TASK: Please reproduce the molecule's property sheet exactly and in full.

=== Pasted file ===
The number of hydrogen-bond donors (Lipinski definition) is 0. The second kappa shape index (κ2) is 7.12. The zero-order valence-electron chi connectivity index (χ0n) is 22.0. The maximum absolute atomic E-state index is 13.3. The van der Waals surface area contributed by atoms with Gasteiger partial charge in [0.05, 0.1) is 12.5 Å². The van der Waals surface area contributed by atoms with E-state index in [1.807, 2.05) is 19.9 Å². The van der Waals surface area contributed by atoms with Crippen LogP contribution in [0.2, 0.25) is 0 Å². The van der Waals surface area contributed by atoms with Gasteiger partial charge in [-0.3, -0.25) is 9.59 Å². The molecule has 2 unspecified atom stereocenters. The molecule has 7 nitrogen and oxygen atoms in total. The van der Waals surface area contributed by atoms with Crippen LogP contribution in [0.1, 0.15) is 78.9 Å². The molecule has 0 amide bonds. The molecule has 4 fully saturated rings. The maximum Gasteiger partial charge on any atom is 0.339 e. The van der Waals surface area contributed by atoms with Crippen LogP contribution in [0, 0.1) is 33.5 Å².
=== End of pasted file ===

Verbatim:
The number of hydrogen-bond donors (Lipinski definition) is 0. The second kappa shape index (κ2) is 7.12. The zero-order valence-electron chi connectivity index (χ0n) is 22.0. The maximum absolute atomic E-state index is 13.3. The van der Waals surface area contributed by atoms with Gasteiger partial charge in [0.05, 0.1) is 12.5 Å². The van der Waals surface area contributed by atoms with E-state index in [1.807, 2.05) is 19.9 Å². The van der Waals surface area contributed by atoms with Crippen LogP contribution in [0.2, 0.25) is 0 Å². The van der Waals surface area contributed by atoms with Gasteiger partial charge in [-0.3, -0.25) is 9.59 Å². The molecule has 2 unspecified atom stereocenters. The molecule has 7 nitrogen and oxygen atoms in total. The van der Waals surface area contributed by atoms with Crippen LogP contribution in [0.1, 0.15) is 78.9 Å². The molecule has 0 amide bonds. The molecule has 4 fully saturated rings. The maximum Gasteiger partial charge on any atom is 0.339 e. The van der Waals surface area contributed by atoms with Crippen LogP contribution in [0, 0.1) is 33.5 Å².